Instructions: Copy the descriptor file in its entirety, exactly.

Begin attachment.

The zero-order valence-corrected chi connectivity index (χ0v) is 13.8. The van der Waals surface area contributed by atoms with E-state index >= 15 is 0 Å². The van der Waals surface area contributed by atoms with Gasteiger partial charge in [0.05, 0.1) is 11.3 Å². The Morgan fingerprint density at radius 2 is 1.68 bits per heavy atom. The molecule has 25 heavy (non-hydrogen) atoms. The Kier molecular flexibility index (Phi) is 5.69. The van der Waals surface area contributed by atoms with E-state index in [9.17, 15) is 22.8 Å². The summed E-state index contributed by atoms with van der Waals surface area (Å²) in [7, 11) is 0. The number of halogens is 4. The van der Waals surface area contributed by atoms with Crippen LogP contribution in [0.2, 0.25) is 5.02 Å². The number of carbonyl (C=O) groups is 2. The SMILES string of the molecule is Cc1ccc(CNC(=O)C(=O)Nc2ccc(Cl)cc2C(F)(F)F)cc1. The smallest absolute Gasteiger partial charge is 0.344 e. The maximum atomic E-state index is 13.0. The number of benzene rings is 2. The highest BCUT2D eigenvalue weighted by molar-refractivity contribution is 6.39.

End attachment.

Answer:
The zero-order valence-corrected chi connectivity index (χ0v) is 13.8. The van der Waals surface area contributed by atoms with E-state index >= 15 is 0 Å². The van der Waals surface area contributed by atoms with Gasteiger partial charge in [0.05, 0.1) is 11.3 Å². The Morgan fingerprint density at radius 2 is 1.68 bits per heavy atom. The molecule has 25 heavy (non-hydrogen) atoms. The Kier molecular flexibility index (Phi) is 5.69. The van der Waals surface area contributed by atoms with E-state index in [9.17, 15) is 22.8 Å². The summed E-state index contributed by atoms with van der Waals surface area (Å²) in [7, 11) is 0. The number of halogens is 4. The van der Waals surface area contributed by atoms with Crippen LogP contribution in [0.2, 0.25) is 5.02 Å². The number of carbonyl (C=O) groups is 2. The SMILES string of the molecule is Cc1ccc(CNC(=O)C(=O)Nc2ccc(Cl)cc2C(F)(F)F)cc1. The smallest absolute Gasteiger partial charge is 0.344 e. The maximum atomic E-state index is 13.0. The number of benzene rings is 2. The highest BCUT2D eigenvalue weighted by molar-refractivity contribution is 6.39.